Does any of this mean that I, as a white person, am obligated to believe everything any person of color says? Besides the obvious logical problems with that idea, no, of course not. It does mean that I'm obligated to listen (not obligated to agree) and to defend my views (not myself). Ultimately, when I say things that reflect unawareness of how different America looks to a person different from me, that only reflects poorly on me. It's in my best interest to confront my own prejudices as often as I can, and to embrace situations where others urge me on in that process, even if sometimes that's painful.

It is unproductive to hold a press conference to declare you're not a racist. It is productive to take responsibility for your own actions and to admit that you're not a special, non-conforming snowflake and that social structures influence your behavior.

"There are no sexist decisions to be made.

There are antisexist decisions to be made. And they require tremendous energy and self-scrutiny, as well as moral stamina in the face of the basic embarrassment campaign which is the tactic of those assured of their politically superior position. ('Don't you think you're being rather silly offering your pain as evidence that something I do so automatically and easily is wrong? Why, I bet it doesn't hurt half as much as you say. Perhaps it only hurts because you're struggling...?' This sort of political mystification, turning the logical arrows around inside verbal structures to render them empirically empty, and therefore useless ['It hurts because you don't like it', rather than 'You don't like it because it hurts.'] is just another version of the 'my slave/my master' game.)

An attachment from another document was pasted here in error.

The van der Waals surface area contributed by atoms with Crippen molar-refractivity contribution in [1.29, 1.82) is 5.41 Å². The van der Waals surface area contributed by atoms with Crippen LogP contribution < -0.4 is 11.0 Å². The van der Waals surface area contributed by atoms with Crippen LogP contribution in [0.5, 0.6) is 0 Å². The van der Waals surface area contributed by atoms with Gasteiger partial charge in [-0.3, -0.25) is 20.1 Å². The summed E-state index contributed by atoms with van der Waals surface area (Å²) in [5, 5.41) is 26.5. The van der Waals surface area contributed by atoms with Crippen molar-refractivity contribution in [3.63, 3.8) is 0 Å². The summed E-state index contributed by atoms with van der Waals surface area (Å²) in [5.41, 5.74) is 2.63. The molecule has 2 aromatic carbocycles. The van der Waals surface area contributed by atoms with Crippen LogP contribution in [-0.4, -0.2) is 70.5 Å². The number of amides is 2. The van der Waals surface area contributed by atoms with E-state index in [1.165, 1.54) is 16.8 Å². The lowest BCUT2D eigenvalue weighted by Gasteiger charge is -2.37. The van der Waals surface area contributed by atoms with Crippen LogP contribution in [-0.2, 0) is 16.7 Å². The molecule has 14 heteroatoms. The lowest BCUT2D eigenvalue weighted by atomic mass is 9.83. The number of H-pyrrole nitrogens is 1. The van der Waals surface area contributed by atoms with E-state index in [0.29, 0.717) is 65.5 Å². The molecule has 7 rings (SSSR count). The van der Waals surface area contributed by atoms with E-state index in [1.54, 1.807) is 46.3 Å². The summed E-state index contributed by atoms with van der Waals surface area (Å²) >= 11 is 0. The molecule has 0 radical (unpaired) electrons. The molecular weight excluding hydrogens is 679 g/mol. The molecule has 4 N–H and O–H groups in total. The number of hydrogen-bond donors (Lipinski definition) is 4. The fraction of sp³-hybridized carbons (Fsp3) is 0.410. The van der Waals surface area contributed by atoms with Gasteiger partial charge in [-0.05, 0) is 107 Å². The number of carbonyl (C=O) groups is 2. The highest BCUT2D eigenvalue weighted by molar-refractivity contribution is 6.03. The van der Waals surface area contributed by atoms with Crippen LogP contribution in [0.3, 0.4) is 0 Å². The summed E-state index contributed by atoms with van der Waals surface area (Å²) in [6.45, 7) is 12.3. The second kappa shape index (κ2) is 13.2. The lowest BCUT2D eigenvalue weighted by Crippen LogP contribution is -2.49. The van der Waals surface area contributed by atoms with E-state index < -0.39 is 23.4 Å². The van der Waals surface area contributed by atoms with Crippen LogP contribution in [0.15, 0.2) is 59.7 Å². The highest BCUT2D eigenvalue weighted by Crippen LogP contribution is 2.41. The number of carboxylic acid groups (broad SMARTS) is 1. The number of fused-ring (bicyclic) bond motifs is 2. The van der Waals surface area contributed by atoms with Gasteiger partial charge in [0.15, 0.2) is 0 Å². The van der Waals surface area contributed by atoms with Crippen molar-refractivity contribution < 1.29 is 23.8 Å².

There are no sexist decisions to be made: they were all made a long time ago!" -- Samuel R. Delany, "Shadows"
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tim: Tim with short hair, smiling, wearing a black jacket over a white T-shirt (Default)
Tim Chevalier

October 2017